Yesterday I baked and set the table with dishes reserved only for holidays and special occasions. We sat at the table, my husband, youngest son, youngest daughter and her husband, and per tradition, each one told in turn what they were thankful for. Then, in less than half an hour, with the food left in ruins, plates empty, and the wine gone, everyone was back in their places watching TV, playing video games, or sitting outside to smoke while I went about finding enough room in the fridge for leftovers.
Today, I have the post turkey day blues.
I am the mother of twelve, Nana of twenty-five. When I was younger and the Nana of only a handful of grandchildren Thanksgiving meant all of the kids were coming home and there would be a couple of days of insanity, food and drink. And I loved every second of the chaos. Thanksgiving then meant no less than thirty people shouting to be heard over the noise, fighting over who was next in the bathroom, and shrieks of laughter as they ribbed, teased and told jokes about one another.
In the kitchen baking a different goodie for each one, I had grandchildren clamoring around to help me cook. I loved this part of the day when I could set grandchildren around the table with a big bowl in the middle, and as I measured ingredients I handed them off to the grandkids and let them add them to the bowl. Each one had a wooden spoon and all of them stirred, which eventually led to a battle of spoons. Usually we baked Toll House chocolate chip-oatmeal cookies and I didn’t care when half the batter wound up being eaten while they waited on the first batch of cookies to come out of the oven. And so what if they needed baths when we finished in order to get the dough out of their hair and off their hands and faces, Nana’s babies made cookies!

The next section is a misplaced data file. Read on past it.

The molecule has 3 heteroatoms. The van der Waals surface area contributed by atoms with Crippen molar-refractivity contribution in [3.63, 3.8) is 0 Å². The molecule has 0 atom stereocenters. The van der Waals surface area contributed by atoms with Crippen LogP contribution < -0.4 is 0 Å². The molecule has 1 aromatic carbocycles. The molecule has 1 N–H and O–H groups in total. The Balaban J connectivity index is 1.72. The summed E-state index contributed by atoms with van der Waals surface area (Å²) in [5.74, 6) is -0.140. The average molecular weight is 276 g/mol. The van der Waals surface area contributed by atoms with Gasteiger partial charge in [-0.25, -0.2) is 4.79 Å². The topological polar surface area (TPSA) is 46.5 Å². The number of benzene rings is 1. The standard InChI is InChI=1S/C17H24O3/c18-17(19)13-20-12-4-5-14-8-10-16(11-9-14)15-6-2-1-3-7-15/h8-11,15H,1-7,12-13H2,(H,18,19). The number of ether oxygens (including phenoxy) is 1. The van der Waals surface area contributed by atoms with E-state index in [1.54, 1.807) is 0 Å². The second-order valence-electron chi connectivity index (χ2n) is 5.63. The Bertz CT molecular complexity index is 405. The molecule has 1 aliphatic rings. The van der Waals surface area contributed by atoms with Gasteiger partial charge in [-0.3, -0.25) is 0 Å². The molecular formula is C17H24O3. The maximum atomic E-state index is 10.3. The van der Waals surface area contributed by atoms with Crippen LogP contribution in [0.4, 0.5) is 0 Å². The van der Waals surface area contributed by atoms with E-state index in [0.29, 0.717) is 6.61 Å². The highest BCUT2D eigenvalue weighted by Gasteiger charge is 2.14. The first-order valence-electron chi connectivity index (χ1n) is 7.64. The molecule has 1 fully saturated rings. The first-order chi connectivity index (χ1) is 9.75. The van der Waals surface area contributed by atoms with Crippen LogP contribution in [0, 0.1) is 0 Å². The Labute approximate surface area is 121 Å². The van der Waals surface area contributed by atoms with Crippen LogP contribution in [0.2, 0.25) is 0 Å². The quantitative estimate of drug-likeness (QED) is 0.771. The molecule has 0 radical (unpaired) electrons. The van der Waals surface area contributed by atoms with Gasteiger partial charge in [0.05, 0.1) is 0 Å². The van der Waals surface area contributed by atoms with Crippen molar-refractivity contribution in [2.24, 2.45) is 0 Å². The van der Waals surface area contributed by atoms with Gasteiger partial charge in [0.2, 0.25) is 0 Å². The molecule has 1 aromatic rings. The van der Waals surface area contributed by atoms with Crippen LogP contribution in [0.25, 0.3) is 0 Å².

In those days there were no leftovers. By the time everyone had been home for a couple of days most of the food had been consumed, but whatever was left went home with my kids. Then the real clean up began! I remember after the last one had left walking back into the house, sitting down and listening to the silence, which seemed louder than the kids had been. The house in complete disarray, every dish either in the sink or in the dish rack, and every piece of furniture out of place.
I smiled as I thought of each one on my way to the bedroom where I climbed into bed to watch TV. I would get up in the morning and begin the clean up because Christmas was only a month away and I would get to do this all over again.
Over the years all of the kids have moved out, gone to college, married or just moved on with their lives. They live all over the place, Washington, California, Texas, Missouri and a couple are in Oklahoma so my Thanksgivings are much more subdued, although the phone rings constantly as they call to wish me a Happy Thanksgiving and each of them always say, “Mom, do you remember when we were all at home that one time and…”
So today is the day after Thanksgiving and Nana has the post turkey day blues.